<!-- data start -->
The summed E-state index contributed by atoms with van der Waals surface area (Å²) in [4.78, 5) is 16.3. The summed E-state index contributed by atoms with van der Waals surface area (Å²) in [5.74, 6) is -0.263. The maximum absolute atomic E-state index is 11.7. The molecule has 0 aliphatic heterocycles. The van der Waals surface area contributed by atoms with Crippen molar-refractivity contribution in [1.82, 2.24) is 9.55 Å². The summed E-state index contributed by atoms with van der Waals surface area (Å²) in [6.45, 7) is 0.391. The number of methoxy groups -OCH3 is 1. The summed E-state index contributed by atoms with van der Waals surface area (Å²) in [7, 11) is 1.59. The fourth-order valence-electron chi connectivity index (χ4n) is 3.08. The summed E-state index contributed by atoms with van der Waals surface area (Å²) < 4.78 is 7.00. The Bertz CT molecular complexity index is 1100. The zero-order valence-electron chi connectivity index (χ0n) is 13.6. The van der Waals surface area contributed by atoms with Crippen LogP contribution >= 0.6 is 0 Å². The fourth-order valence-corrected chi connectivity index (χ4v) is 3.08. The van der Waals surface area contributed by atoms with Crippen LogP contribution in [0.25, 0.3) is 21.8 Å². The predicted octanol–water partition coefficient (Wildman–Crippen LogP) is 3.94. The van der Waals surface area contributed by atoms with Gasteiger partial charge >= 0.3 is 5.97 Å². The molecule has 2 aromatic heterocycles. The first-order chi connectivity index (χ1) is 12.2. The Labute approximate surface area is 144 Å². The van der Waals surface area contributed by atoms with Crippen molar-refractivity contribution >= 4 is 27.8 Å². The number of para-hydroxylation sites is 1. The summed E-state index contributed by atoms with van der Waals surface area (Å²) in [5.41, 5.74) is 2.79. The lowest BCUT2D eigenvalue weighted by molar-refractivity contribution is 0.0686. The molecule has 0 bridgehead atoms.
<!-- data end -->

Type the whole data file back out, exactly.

The summed E-state index contributed by atoms with van der Waals surface area (Å²) in [4.78, 5) is 16.3. The summed E-state index contributed by atoms with van der Waals surface area (Å²) in [5.74, 6) is -0.263. The maximum absolute atomic E-state index is 11.7. The molecule has 0 aliphatic heterocycles. The van der Waals surface area contributed by atoms with Crippen molar-refractivity contribution in [1.82, 2.24) is 9.55 Å². The summed E-state index contributed by atoms with van der Waals surface area (Å²) in [6.45, 7) is 0.391. The number of methoxy groups -OCH3 is 1. The summed E-state index contributed by atoms with van der Waals surface area (Å²) in [7, 11) is 1.59. The fourth-order valence-electron chi connectivity index (χ4n) is 3.08. The summed E-state index contributed by atoms with van der Waals surface area (Å²) < 4.78 is 7.00. The Bertz CT molecular complexity index is 1100. The zero-order valence-electron chi connectivity index (χ0n) is 13.6. The van der Waals surface area contributed by atoms with Crippen LogP contribution >= 0.6 is 0 Å². The fourth-order valence-corrected chi connectivity index (χ4v) is 3.08. The van der Waals surface area contributed by atoms with Crippen LogP contribution in [0.25, 0.3) is 21.8 Å². The predicted octanol–water partition coefficient (Wildman–Crippen LogP) is 3.94. The van der Waals surface area contributed by atoms with Gasteiger partial charge >= 0.3 is 5.97 Å². The molecule has 2 aromatic heterocycles. The first-order chi connectivity index (χ1) is 12.2. The Labute approximate surface area is 144 Å². The van der Waals surface area contributed by atoms with Crippen molar-refractivity contribution >= 4 is 27.8 Å². The number of para-hydroxylation sites is 1. The summed E-state index contributed by atoms with van der Waals surface area (Å²) in [5.41, 5.74) is 2.79. The lowest BCUT2D eigenvalue weighted by molar-refractivity contribution is 0.0686. The molecule has 0 bridgehead atoms.